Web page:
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Application Class

The Composite Web Application Block includes the class named WebClientApplication. This class is an implementation of an ASP.NET application class and is the entry point of the Web client application. (This is a class that replaces the default ASP.NET application class.)

Background: ASP.NET and Application Classes

You use the Global.asax file in a Web site to define the code-behind class for the application class. In the following code example, the Global.asax file defines WebClientApplication as the application class.

<%@ Application Language="C#" Inherits="CompositeWeb.WebClientApplication" %> 

ASP.NET starts the application by creating an instance of the HttpApplication class. If the application has a Global.asax file, ASP.NET creates an instance of the Global.asax class that is derived from the HttpApplication class and uses the derived class to represent the application.

Note:
Global.asax is an optional file for ASP.NET applications, but it is required for applications that you create with the Web Client Software Factory.

When an incoming request arrives, the ASP.NET runtime associates the request with an instance of the HttpApplication class. The first time an ASP.NET page or process is requested in an application, a new instance of HttpApplication is created. However, to maximize performance, ASP.NET maintains a pool of HttpApplication objects and can reuse them for multiple requests.
An instance of HttpApplication processes only one request at a time. This simplifies application event handling because you do not have to lock non-static members in the application class when you access them. This also allows you to store request-specific data in non-static members of the application class.
The lifetime of a request consists of a series of the application events. ASP.NET automatically binds application events to handlers in the WebClientApplication class using the naming convention Application_Event, such as Application_BeginRequest.

WebClientApplication HTTPApplication Class

Figure 1 illustrates the classes and interfaces related to the WebClientApplication class.
WebClientApplication_ApplicationClass.png
Figure 1
WebClientApplication application class.

The WebClientApplication uses application events to provide application initialization and Web page processing.

Application Initialization

ASP.NET executes the Application_OnStart and Application_OnEnd events only once in the lifetime of an application and not for every application instance. Application_OnStart is a logical equivalent to the class constructor for the application class. Figure 2 illustrates this process.

Note:
If you change non-static members in these methods, you affect only one application instance, not all instances.

ASP.NET_EventsExecution.png
Figure 2
ASP.NET events execution.

The Application_Start method of the WebClientApplicationModule class contains the code that uses the following sequence of activities to perform application initialization:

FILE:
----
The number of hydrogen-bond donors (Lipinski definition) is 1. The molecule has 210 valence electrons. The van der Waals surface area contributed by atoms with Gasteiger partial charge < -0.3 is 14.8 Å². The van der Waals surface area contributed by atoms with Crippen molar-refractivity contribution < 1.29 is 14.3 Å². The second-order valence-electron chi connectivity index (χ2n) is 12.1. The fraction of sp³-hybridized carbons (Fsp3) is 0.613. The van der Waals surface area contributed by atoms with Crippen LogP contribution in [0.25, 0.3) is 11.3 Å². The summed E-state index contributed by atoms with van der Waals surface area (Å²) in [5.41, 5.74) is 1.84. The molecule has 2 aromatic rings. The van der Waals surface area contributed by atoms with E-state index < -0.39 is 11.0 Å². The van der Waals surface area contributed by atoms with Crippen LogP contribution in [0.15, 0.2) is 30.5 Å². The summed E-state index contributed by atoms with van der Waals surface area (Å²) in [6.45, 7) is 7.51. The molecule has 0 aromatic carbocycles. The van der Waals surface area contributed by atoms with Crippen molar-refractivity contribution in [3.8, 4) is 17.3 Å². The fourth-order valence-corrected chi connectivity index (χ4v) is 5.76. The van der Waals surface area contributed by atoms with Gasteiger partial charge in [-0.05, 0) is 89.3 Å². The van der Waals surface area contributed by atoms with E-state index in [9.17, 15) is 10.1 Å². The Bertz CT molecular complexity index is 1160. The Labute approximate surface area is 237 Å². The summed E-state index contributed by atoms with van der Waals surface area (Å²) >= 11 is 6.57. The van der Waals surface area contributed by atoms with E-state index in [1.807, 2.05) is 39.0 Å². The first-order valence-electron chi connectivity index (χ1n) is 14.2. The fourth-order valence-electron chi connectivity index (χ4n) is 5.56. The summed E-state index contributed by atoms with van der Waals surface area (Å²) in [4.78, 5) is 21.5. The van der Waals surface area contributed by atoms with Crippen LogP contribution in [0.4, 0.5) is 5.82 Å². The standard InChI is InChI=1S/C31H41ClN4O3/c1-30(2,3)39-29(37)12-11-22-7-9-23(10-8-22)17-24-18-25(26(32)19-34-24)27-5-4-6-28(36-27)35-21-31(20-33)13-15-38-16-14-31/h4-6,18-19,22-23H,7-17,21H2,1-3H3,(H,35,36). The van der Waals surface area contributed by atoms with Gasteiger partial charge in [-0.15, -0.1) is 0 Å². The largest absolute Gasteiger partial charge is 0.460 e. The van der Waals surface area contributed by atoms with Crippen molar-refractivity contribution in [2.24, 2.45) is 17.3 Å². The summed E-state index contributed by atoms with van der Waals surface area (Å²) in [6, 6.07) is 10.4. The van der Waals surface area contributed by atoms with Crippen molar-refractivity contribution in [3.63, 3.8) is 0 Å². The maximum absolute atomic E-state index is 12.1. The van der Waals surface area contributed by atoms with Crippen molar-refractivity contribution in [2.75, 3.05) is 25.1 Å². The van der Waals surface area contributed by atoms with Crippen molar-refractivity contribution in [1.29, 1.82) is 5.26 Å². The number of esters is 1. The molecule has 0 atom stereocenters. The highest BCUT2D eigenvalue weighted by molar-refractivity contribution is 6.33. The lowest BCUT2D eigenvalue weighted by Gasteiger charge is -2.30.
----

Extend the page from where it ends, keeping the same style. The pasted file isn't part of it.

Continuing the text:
1. Create Application Builder. This activity creates an instance of an ObjectBuilder Builder class that creates singleton objects. The WebClientApplication class uses this Builder object to construct composition container instances.
  2. CreatePageBuilder. This activity creates an instance of an ObjectBuilder Builder class that does not create singleton objects. The WebClientApplication class uses this Builder object to construct objects and inject dependencies on each Web page request.
  3. AddBuilderStrategies. ObjectBuilder provides an extensible framework that you can use to insert custom code (a strategy) that executes when objects are constructed. This activity adds the application block custom strategies (ones that are useful in a Web application) to the Builder object.
  4. CreateRootContainer. Every application has a single root composition container (see Composition Containers). This activity creates and initializes the root composition container.
  5. AddRequiredServices. In this activity, the application class creates instances of required global application services.
  6. LoadModules. In this activity, the application class loads the application modules (see Modules).
  7. ConfigureModules. In this activity, the application class calls each application module for initialization.
  8. Start. An application can use this activity to peform custom initialization during application startup.

Web Page Processing

The WebClientApplication class executes code to create the objects required by each Web page (.aspx) request. To do this, it handles the following events:
  • Application_PreRequestHandlerExecute. This event occurs just before ASP.NET begins executing an event handler (for example, a page or an XML Web service). In this event, an ObjectBuilder Builder object creates instances of objects and injects dependencies for Web page requests. For example, it will create a presenter object for a view that uses the CreateNew attribute to specify its presenter.
  • Application_PostRequestHandlerExecute. This event occurs when the ASP.NET event handler (for example, a page or an XML Web service) finishes execution. In this event, the TearDown method of the Builder object calls the Builder strategies to allow them to perform appropriate cleanup tasks.
Figure 3 illustrates a page request that is routed to the composition container of the business module that contains that Web page.
CreationAndDisposal_ObjectsRequiredByWebPage.png
Figure 3
Creation and disposal of objects required by a Web page.

Last edited Nov 20, 2007 at 12:52 PM by ejadib, version 2

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